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March 11, 2015     Feather River Bulletin
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March 11, 2015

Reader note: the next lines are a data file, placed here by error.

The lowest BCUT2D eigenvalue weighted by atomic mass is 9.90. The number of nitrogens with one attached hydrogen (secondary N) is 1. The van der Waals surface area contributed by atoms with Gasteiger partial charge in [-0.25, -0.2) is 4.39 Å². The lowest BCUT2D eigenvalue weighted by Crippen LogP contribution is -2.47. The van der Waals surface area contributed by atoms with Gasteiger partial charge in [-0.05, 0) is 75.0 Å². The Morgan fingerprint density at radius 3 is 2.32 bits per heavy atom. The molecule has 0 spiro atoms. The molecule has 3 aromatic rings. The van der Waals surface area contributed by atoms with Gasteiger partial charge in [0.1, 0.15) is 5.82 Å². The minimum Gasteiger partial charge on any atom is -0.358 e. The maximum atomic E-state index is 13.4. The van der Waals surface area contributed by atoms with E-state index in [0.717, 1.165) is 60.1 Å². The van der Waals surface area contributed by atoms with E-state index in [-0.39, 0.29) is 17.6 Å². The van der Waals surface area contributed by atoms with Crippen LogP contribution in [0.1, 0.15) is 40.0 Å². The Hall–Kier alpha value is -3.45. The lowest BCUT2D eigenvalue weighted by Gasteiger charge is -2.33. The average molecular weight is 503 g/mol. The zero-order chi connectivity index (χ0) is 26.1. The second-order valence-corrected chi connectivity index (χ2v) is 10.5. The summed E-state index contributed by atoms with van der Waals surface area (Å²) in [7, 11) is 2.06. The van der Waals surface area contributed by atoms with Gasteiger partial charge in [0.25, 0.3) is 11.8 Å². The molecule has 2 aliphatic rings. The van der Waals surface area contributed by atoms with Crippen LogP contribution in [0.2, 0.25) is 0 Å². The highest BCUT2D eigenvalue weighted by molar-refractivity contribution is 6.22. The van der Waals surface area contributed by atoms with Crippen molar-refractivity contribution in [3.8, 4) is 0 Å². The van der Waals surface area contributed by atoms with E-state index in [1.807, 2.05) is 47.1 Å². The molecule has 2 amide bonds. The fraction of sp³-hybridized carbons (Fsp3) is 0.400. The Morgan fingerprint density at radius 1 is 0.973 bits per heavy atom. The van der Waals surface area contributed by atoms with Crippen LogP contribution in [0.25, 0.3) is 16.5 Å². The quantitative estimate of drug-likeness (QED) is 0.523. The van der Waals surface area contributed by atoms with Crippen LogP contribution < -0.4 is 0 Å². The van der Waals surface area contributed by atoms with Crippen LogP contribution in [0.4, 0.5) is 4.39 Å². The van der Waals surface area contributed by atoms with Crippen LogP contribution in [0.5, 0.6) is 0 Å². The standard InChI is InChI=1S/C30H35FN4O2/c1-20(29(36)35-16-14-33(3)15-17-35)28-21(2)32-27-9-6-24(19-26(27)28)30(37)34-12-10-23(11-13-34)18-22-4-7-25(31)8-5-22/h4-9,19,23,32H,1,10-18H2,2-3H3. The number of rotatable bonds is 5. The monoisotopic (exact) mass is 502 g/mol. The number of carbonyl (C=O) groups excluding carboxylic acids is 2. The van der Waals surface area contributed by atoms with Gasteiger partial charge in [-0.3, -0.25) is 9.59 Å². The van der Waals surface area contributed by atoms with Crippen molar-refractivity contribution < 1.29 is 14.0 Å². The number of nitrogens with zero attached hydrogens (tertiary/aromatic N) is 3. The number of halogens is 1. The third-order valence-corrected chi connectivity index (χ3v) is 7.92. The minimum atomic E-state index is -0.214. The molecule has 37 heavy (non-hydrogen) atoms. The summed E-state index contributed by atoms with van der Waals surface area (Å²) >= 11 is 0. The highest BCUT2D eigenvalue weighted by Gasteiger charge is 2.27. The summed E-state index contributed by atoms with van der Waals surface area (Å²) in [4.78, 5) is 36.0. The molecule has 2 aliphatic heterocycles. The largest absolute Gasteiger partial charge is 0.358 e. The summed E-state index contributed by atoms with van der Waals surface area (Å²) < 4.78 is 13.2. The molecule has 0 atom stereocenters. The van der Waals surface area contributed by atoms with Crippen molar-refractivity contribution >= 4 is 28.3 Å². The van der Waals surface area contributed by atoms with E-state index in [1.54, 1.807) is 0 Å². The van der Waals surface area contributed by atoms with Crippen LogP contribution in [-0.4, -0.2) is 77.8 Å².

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Bulletin, Record, Progressive, Reporter Wednesday, March 11, 2015 91B COMMUNITY PERSPECTIVE Coaches teach lessons that far outstrip simply winning WHERE I STAND BETTY BISHOP FORMER BOARD MEMBER PLUMAS UNIFIED SCHOOL DISTRICT play the game." But if winning really was everything, Lance Armstrong would still have seven trophies, and Pete Rose and Barry Bonds would be in the Hall of Fame. As with other high school programs, there are higher goals for athletics in the educational system. I seriously doubt John Madden would make a good high school coach, because he would be more concerned with his reputation than the character of the players. There's a lot more to coaching young people than putting the X's and O's on a game plan. In 1995, Chester had a really good boys' basketball team. They had a number of very talented players and two I have to take issue with part of the "From the Sports Desk" column presented by Greg Knight in the Feb. 25 issue of your paper. I am not addressing the question of teachers versus nonteachers as coaches; I know there are valid arguments on both sides of that question. But I hope we can think about the greater goals of high school athletics. We don't create schools just to offer athletics; we offer athletics to augment our educational aims, and character is a big part of those goals. In particular, I question the "winning is everything" stance. In any year, a few teams go on to playoffs, and in the end, only one wins. Does that mean there were no lessons for the kids on those other teams, or that their experience as participants had no value? Mr. Knight quotes Rick Tolley, "There's only one thing people remember. And it ain't how we The test of a coach is not how the best player feels at the end of the season, but how the worst player feels. excellent coaches. CHS blew through the playoffs, and went on to defeat Colusa High School in the fmals in Chico. We all felt great, chanting "We're No. 1! We're No. 1!" But some of the players graduated in June, and although the next year's team was good, it didn't reach the finals. Does this mean those coaches weren't as good as they had been the previous year, or that the lessons they taught along with basketball basics weren't valid? No, of course not. Win or lose, there's still a message there in life skills that goes along with practice drills. And the test of a coach is not how the best player feels at the end of the season, but how the worst player feels. Coaches love to fred themselves with a bunch of really talented athletes. They don't have to teach the simple things, and they get to stretch their own abilities as leaders. But a coach has to lead the team that shows up, not the dream team, and has to make each athlete understand that showing up is as much a part of being successful as the elusive "will to win," that working together is the road you all have to travel. Everyone has seen big-name teams, with big-name players, lose, while teams with perhaps less talent succeed. The team that just comes to win can be beaten by the team that comes to play its best. A number of years ago, a boy with autism played on a Chester football team. Actually, about all he really got to do was practice with the team, because in a game situation, he didn't have the skills to contribute. However, the coach created a play with this boy's name on it, and the team practiced it often: to reward his hard work and to recognize his dedication. No one expected to use that play, until a game in Esparto. Chester was losing badly, so the Chester coach approached the Esparto coach. He explained the play, and asked if the Esparto team might let that boy get the ball and move it down the field a bit before a not-too-violent takedown. The Esparto team made a different decision about the situation, with the result that when this boy got the ball, each would-be tackler missed by inches, and Chester made its only score. Every kid on the field felt good about that game. Chester lost, Esparto won, but what everyone remembers is the spirit of that play, the camaraderie of players on both sides making something very special happen. Greg Knight performs a valuable service in our little community. Kids love to see their names in print. They might cut out the article to send to the grandparents, or put it in a scrapbook and someday show it to their own kids. Hundreds of papers in towns large and small across this country rely on local reporters to keep everyone in touch with the news. Is his position any less important because he's never won a Pulitzer Prize? Are the only "winners" in the sports reporting world the guys who covers sports for the New York Times or the suits behind the See Bishop, page lOB State leaders shouldn't spend time creating new tax schemes If high taxes guaranteed results, then California should have some of the best roads in the nation. For years we've had one of the highest gas taxes, yet our freeways consistently receive failing grades. It makes no sense unless you admit that high taxes don't guarantee good roads. That's one of many reasons I had no trouble voting with my State Board of Equalization colleagues to approve a 6-cent cut to the state's gas tax. Under a confusing and complicated law commonly known as the "gas tax swap," the state has been overcollecting tax dollars as gas prices have fallen. The new rate helps solve this problem. WHERE I STAND user fees -- aimed at getting ......................................... even more of your dollars. GEOR6E RUNNER But before you send any MEMBER STATE BOARD OF EQUALIZATION Any tax cut is a rare bit of good news for overtaxed Californians. This gas tax cut also has the added benefit of partially offsetting the cost of a new hidden gas tax that took effect Jan. 1 to help fund high-speed rail and other so-called anti-global-warming efforts. California will still have one of the highest gas tax rates in the nation, but even so not everyone is pleased to see the tax go down, In fact, some government officials are devising new schemes -- like mileage taxes and road more money to Sacramento, you deserve a clear picture of just how much money the state already receives for transportation and how those dollars are spent. Here are a few key facts the media often fails to report: --Fuel tax revenues have grown. Even as vehicles have become more efficient, fuel tax revenues grew 35 percent in the past 10 fiscal years -- from $6.5 billion to a record $8,7 billion. Most of these dollars are reserved for transportation, although some sales tax dollars go directly to local governments, --Total transportation spending is an estimated $28 billion. Fuel taxes are only one piece of the transportation funding puzzle. The Legislative Analyst's Office estimates total transportation funding in California from all sources of government is $26 billion. About half of this funding comes from local governments, and a quarter each from the state and federal government. --There's plenty of money available. Gov. Brown's proposed $113 billion general fund budget would be a record high for state spending. Even so, it provides very little funding for transportation. Perhaps because most transportation funding now comes from special funds, California's spending on highways is below average when compared to other states. At the same time, California's overall state spending and welfare spending both exceed the national average. If we need more funding for roads, why not use general fund dollars like we did in the past? It's all about priorities. California taxpayers are not getting good value for the dollars they send to Sacramento. Due to questionable laws and regulations, the cost of transportation and infrastructure projects is far higher in California than other states. It's a tough sell to say Sacramento needs more money when projects like high-speed rail and the LETTERS to the EDITOR Bay Bridge are plagued by waste and cost overruns. The state of California ought to be investing your tax dollars wisely and cost-effectively, not wasting them on bullet trains and bureaucracy. If our leaders spent less time concocting new tax schemes and more time properly stewarding existing funds, perhaps we'd all spend less time stuck in traffic. Maybe someday we could have the best roads again, too. George Runner represents more than 9 million Californians as a taxpayer a dvoca te and elected member of the Sta te Board of Equalization. For more information, visit boe.ca.gov/Rmmer. Guidelines for letters All letters must contain an address and phone number. Only one letter per week per person will be published; only one letter per person per month regarding the same topic will be published. Feather Publishing does not print third-party, anonymous or open letters. Letters must not ex2eed 300 words. Writers responding to previously published letters may not mention the author by name. The deadline is Friday at 3 p.m.; deadlines may change due to holidays. Letters may be submitted at any of Feather Publishing's offices, sent via fax to 283-3952 or emaUed to dmcdnald@plumasnews'cm" Jefferson a potential solution Through taxation and regulation, our personal freedom, gun rights, our children's education, property and water usage, livelihoods, etc., are dictated by Sacramento and LA politicians to further their agendas. Frustrated with the status quo, and intrigued by the prospect of real representation, State of Jefferson supporters see a potential solution. To those who oppose SoJ: Do you have skin in the game? Do you own property to leave to your children, make your livelihood with the land, own a business, teach your children to earn their way, want to instill your values and work ethic and love of freedom in your kids, want to use the savings you've worked for all your life to enjoy retirement instead of paying for others who don't work at all, etc.? If you don't, please tell us why you want to prevent this action. Many opponents don't discuss, they distort facts and practice character tssassination: "... a Silicon Valley billionaire funding the movement." FYI: he backed a proposal to split California into six states -- not the SoJ. "... they want (us) to pay for a special election..." It's opponents and the Board of Supervisors calling for an election, not SoJ supporters. And the quite tiresome argument that the tea party and conservatives promote "... no corporate taxes, no antipollution and corporate regulations, no social welfare Opponents call this a waste of time and perhaps money. And, yes, it's an uphill battle. But do we just give up, cave in and let our children suffer the consequences? What if our founders had had that attitude? The Jan. 28 editorial brought up valid issues. So, let's talk finances, constitution, regulations, law enforcement, taxes, federal interference, etc. If we are going to vote, we need townhall meetings so we can all participate in an intelligent and informed debate. Lynn Desjardin Portola Supervisors should support Jefferson Eight northern counties have passed declarations for the state of Jefferson, two more just a week ago, Lassen and Lake counties. Don't we in Plumas County want fair representation in our state? The Board of Supervisors members have each expressed that our rural county is ignored with impunity by Sacramento, that our county is suffering as a result of it (case in point, the State Water Board's determination to deprive Lake Almanor of its cold water. Thank you, Bill Dennison, for your excellent column on the subject.) The board can act, which is what we elected it to do. No need to hide behind holding an expensive countywide referendum to simply make a declaration. This is a timely opportunity for the northern counties to form a united voice for representation. The status quo is unacceptable. Barbara MacArthur Lake Almanor Great way to promote our county Highway advisory radio stations, sometimes referred to as travelers' information stations, allow highway agencies to broadcast important messages about traffic, weather and roadway conditions to motorists. Caltrans has deployed HAR stations across the state. During my annual walkabout this past summer, I traveled into the city limits of Cody, Wyoming. Just on the edge of town there was a (HAR station) WYDOT radio advisory station that directed you to the AM channel 1610. I tuned to the channel; it was broadcasting the events and activities that were happening in Cody that week. It seems the local chamber of commerce shares the "loop" recording with the Wyoming Department of Transportation. If there are road or weather warnings the yellow lights blink and the weather or emergency road conditions supercede the local activities announcement. I thought, what a great idea to help promote the county and help visitors traveling in this county. Where's ours? I contacted Ferdinand Mflanes, chief officer of radio communications and engineering, California Department of Transportation, for further information. He stated that we fall under Title CFR part 90-242. We could license our own HARs, and coordinate them With a letter of concurrence. We too could broadcast as a secondary user. The city could apply for its own HAR license through the FCC too. Cost is $80,000- $50,000 per station. The stations could be linked. together or they can download separate information. There are mobile HARs available too. Perhaps we could promote the county by placing HARs at the major entrances to the county? As well as local events, imagine an Amber alert, accident, fire or natural disaster that could be placed on the AM channel from the sheriffs dispatch. It works in Cody, Wyoming. Trent Saxton Lake Davis Deceit A letter writer raised the question, "Do we want an educated successful nation or a nation full of idiots?" I'd like to try a nation full of educated successful people. Heck, we have already experienced idiots. Aren't they the ones who voted for President Obama -- twice? An educated man once said, "Fool me once, shame on you. Fool me twice, shame on me." You see that man felt to fool an idiot is as shameful as kicking a gimp. But if the gimp didn't learn a lesson the first time, I suppose the second kick won't teach him much either. And that puts the shame on the gimp. when deceit is used to advance a cause, cause does not advance -- deceit does. We ought to start teaching that. Ed Laurie Beckwourth Founding Fathers' dreams A few years ago, I mentioned that in the summer of 1954 a business school graduate student attending UCLA said that his goal was to get in on the ground floor of the new aristocracy, then being planned by a few large corporations. The February 2015 issue of a national monthly review has this to say on the subject: During the last 35 years or so, an oligarchy of elite corporate executives and their immensely rich investors has incrementally been tightening its grip on our people's rights, opportunities, communities, elections, legislatures, courts, media, wealth -- and even our air, water, food and lives. In his autobiography, Thomas Jefferson seems to have thought that our Founding Fathers had passed laws that would prevent that very thing from happening in the nation they were establishing. The following is what he said: "I considered four of these bills, passed or reported as forming a system by which every fibre would be eradicated of ancient or future aristocracy; and a foundation laid for a government truly republican. The repeal of the laws of entail would prevent the accumulation and perpetuation of wealth in select families, and preserve the soil of the country from being dally more and more absorbed in Mortmain. The abolition of primogeniture, and equal partition of inheritance removed the feudal and unnatural distinctions which made one member of every family rich, and all the rest poor." How far we have moved in such a short time from the dreams of the Founding Fathers to the reality of the present! Salvatore Catalano Taylorsville Contact your elected officials PLUMAS COUNTY SUPERVISORS- 520 Main Street, Room 309, Quincy, CA 95971; (530) 283-6170; FAX: (530) 283-6288; E-Mail: pcbs@countyofphmas.eom. Individual supervisors can also be e-mailed from links on the county website, countyofplumas.com PRESIDENT- Barack Obama, the White House, 1600 Pennsylvania Ave., NW Washington, D.C. 20500. (202) 456-1414. Fax: 202-456-2461. E-mail: whitehouse.gov/contact/ U.S. SENATOR Dianne Feinstein (D), 331 Hart Senate Office Bldg., Washington, D.C. 20510. (202) 224-3841; FAX: 202-228-3954;ITY/TDD: (202) 224-2501. District Office: One Post Street, Suite 2450, San Francisco, CA 94104; Phone: (415) 393-0707; Fax: (415) 393-0710. Website: feinstein.senate.gov. U.S. SENATOR- Barbara Boxer (D). District Office: 5011 St., Suite 7-600, Sacramento, CA 95814. (916) 448-2787; FAX (916) 448-2563. 112 Hart Bldg., Washington, D.C. 20510. (202) 224-3553. FAX (202) 228-0454. U.S. REPRESENTATIVE, 1ST DIST. - Doug LaMalfa. 506 Cannon HOB, Washington, D.C. 20515. (202) 225-3076. www.LaMalfa.House.gov.; Facebook.com/RepLaMalfa; twitter: @RepLaMalfa. DISTRICT OFFICE: 1453 Downer St., Suite #A, Oroville, CA 95965, (530) - 534-7100, FAX (530) 534-7800. STATE SENATOR, 1st DIST. -Ted Gaines. State Capitol, Room 3070, Sacramento, CA 95814. (916) 651-4001, FAX: (916) 324-2680. E1 Dorado Hills Constituent Service Center: 4359 Town Center Boulevard, Suite 112, E1 Dorado Hills, CA 95762. (916) 933-7213, FAX (916) 933-7234; Redding Constituent Service Center: 1670 Market St., Suite 244, Redding, CA 96001, (530) 225- 3142, FAX (530) 225-3143. STATE ASSEMBLYMAN, 1ST DIST. - Brian Daide, State Capitol, Suite 2158, Sacramento, CA 94249-00001, (916) 319-200 I; FAX (916) 319-2103. District Office, 280 Hemsted Dr., Ste. #110, Redding, CA 96002; (530) 223-6300, FAX (530) 223-6737. GOVERNOR - Jerry Brown, office of the Governor, State Capitol, Suite 1173, Sacramento, CA 95814. Website: gov.ca.gov/(916) 445-2841. FAX: (916) 558-3160.